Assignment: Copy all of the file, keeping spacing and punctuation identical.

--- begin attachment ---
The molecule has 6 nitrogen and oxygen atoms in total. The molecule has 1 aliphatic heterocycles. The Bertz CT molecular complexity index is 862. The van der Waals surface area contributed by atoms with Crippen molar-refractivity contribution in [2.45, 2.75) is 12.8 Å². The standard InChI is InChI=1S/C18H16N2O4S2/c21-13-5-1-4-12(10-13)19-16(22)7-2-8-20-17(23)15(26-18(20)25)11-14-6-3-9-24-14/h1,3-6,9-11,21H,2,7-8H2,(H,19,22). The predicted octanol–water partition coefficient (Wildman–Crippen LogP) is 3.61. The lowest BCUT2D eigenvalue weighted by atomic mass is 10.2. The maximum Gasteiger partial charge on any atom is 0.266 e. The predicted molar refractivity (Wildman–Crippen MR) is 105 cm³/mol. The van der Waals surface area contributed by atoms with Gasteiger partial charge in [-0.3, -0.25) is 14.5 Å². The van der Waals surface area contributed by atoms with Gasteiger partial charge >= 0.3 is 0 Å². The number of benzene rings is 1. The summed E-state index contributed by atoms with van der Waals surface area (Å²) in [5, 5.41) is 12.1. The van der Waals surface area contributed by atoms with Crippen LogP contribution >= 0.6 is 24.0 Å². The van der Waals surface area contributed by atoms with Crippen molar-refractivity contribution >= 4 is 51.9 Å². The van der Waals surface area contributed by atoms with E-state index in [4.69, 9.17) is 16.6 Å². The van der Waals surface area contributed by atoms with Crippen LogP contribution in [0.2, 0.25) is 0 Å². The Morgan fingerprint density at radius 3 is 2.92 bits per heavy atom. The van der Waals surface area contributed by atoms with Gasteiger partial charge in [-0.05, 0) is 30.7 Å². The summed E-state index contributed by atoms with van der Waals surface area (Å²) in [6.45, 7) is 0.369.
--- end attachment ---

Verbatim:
The molecule has 6 nitrogen and oxygen atoms in total. The molecule has 1 aliphatic heterocycles. The Bertz CT molecular complexity index is 862. The van der Waals surface area contributed by atoms with Crippen molar-refractivity contribution in [2.45, 2.75) is 12.8 Å². The standard InChI is InChI=1S/C18H16N2O4S2/c21-13-5-1-4-12(10-13)19-16(22)7-2-8-20-17(23)15(26-18(20)25)11-14-6-3-9-24-14/h1,3-6,9-11,21H,2,7-8H2,(H,19,22). The predicted octanol–water partition coefficient (Wildman–Crippen LogP) is 3.61. The lowest BCUT2D eigenvalue weighted by atomic mass is 10.2. The maximum Gasteiger partial charge on any atom is 0.266 e. The predicted molar refractivity (Wildman–Crippen MR) is 105 cm³/mol. The van der Waals surface area contributed by atoms with Gasteiger partial charge in [-0.3, -0.25) is 14.5 Å². The van der Waals surface area contributed by atoms with Gasteiger partial charge >= 0.3 is 0 Å². The number of benzene rings is 1. The summed E-state index contributed by atoms with van der Waals surface area (Å²) in [5, 5.41) is 12.1. The van der Waals surface area contributed by atoms with Crippen LogP contribution >= 0.6 is 24.0 Å². The van der Waals surface area contributed by atoms with Crippen molar-refractivity contribution >= 4 is 51.9 Å². The van der Waals surface area contributed by atoms with E-state index in [4.69, 9.17) is 16.6 Å². The van der Waals surface area contributed by atoms with Crippen LogP contribution in [0.2, 0.25) is 0 Å². The Morgan fingerprint density at radius 3 is 2.92 bits per heavy atom. The van der Waals surface area contributed by atoms with Gasteiger partial charge in [-0.05, 0) is 30.7 Å². The summed E-state index contributed by atoms with van der Waals surface area (Å²) in [6.45, 7) is 0.369.